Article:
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Fashion in Hong Kong and China

Hong Kong's Tania Mohan takes her lifestyle brand Tabla to London

PUBLISHED : Monday, 25 May, 2015, 6:06am
UPDATED : Wednesday, 01 July, 2015, 2:01pm

A 10-minute stroll from Harrods in Knightsbridge takes you to an elegant residential street lined with whitewashed houses, chic boutiques and rather good restaurants. Walton Street is where Anya Hindmarch and Jo Malone launched their businesses, and where Princess Marie Chantal of Greece has her childrens wear boutique.

Designer Tania Mohan lived in Walton Street for two years in the '90s when she was studying law. It feels like coming full circle as she is opening her new boutique there on June 8, her first outside Hong Kong. Her online store is set to debut mid-June.

"I've been in touch with the same agent in London for six years and always had my heart set on that street," she says. "He finally called me eight months ago and said he had the perfect shop. I grabbed it. I had tunnel vision when it came to this location, it's magical and has so many memories for me. It's a 10-minute walk from Harrods and on a street full of beautiful boutiques."

Mohan launched her India-inspired lifestyle brand, Tabla in Prince's Building in 1999. "I wanted to change the perception of India; to create a brand where 'Made in India' is really a luxury," explains the Hong Kong-born designer.

Mohan has built a successful business, drawing on traditional Indian techniques to make fresh, modern silhouettes. The quality and design has made her brand popular with a set of loyal clients, but she wants to push things further.

She has previously sold her collections through Harrods, Fred Segal in Los Angeles and Scoop in New York, trying to work out which markets were receptive. She is looking to expand in Hong Kong, ideally with two boutiques on Hong Kong side and two in Kowloon.

Tabla is known for its versatile collections of printed and delicately embroidered dresses, jackets, kaftans, waistcoats and trousers all crafted in India, using traditional techniques including Zardozi (jewelled embroidery, a personal favourite of hers), Chikankari (white on white embroidery), and Mukaish - a technique that involves a sprinkling of small, matte sequins.

You would normally find this level of craftsmanship in a Dries Van Noten jacket or a Matthew Williamson coat. Many international designers use India for their beadwork and embroidery. However, Mohan also draws on Indian culture to create an easy-to-wear look which she describes as "luxurious, timeless, seasonless clothes".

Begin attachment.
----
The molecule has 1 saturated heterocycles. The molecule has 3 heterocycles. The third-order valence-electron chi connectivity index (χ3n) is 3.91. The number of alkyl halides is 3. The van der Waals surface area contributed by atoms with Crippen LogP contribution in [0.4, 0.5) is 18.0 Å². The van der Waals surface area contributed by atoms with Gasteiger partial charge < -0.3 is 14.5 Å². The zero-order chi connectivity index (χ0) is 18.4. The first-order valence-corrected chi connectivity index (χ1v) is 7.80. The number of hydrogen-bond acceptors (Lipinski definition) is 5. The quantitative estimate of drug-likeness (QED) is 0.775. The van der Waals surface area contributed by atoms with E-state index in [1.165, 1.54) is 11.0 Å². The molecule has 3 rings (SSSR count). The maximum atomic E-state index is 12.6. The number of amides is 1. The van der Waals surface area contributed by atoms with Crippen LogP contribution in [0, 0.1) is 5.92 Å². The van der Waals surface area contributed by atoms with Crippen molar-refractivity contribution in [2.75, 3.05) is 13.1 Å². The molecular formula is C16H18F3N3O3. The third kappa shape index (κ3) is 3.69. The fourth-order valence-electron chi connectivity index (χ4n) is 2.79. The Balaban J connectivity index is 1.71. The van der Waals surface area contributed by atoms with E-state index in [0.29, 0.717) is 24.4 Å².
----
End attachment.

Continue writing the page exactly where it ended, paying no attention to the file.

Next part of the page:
"It was before India had Vogue or any of those fashion magazines that I knew I wanted to create a luxury brand for India. It wouldn't be kitsch, or confined to Hong Kong. It would become a global brand."

It was a trip to India with her mother to put together a trousseau for her brother's wedding that introduced her to the amazing craftsmanship. Mohan was at a crossroads in life at the time. She had studied to be a barrister but as the handover in 1997 loomed she acknowledged that her Cantonese wasn't good enough to practice in a Hong Kong court. A chance meeting with an editor led to 18 months working as fashion editor at The Standard newspaper.

Her entrepreneurial instinct was awakened after she bought back scarves, textiles and semi-precious jewels from India, which her friends snapped up.

So there I was, not even 30 years old and with a queue outside my shop at lunchtime ... It was insane, I made HK$1 million in six months
Tania MOhan, Tabla

"I realised then that I had a passion for selling," says Mohan. Perhaps it might have been in her DNA: her grandfather founded Mohan's department store in Kowloon just after the second world war.

"Then it was a matter of luck and timing. I met someone at a Louis Vuitton party who was interested in what I was doing and offered me shop space in Prince's Building, and in June 1999 Tabla opened."

This was at the height of the pashmina trend.

"I had been a fashion editor, done a bit of modelling, but I had no idea how to create fashion, although I had a good eye." Luckily the pashmina scarf was the it accessory. . . and Tabla was selling lots of them.

"So there I was, not even 30 years old and with a queue outside my shop at lunchtime and with girlfriends helping me handle all the customers. It was insane, I made HK$1 million in six months."

Tabla rode that wave for two years and when the fad passed, she brought in clothes from other Indian designers to fill her shelves. Mohan tweaked the designs and gradually introduced her own pieces, creating the Tabla brand. As the brand grew, she sold her clothes wholesale around the world.

Mohan took a break when she completed her training as a barrister.

"I never gave up on Tabla, I just needed to go away and figure out how I was going to make this vision a reality," she says.

The London boutique is a chance for her to "fine-tune the branding" as she adds more accessories and lifestyle products, including scented candles such as lotus floral, jasmine and burned amber.

Because she makes the most of the rich artistry and skills in India to build her collections, Mohan hopes to use some of the profits from Tabla to open an orphanage for street girls in the country.

"We would take the artistry of India and with the money it brings, we could help give street girls a home, education and opportunities."

She also wants to revive her resort wear.

"I've always had a passion for resort wear so I am focusing on getting this back into the shops as soon as possible. This will help to grow Tabla's presence overseas," she says.

"While Western brands dominate every shopping mall, Asia has yet to create a successful lifestyle brand," she says. "I think the time has come for Asian brands to come to the fore." Tabla's store in London could be the first step in that direction.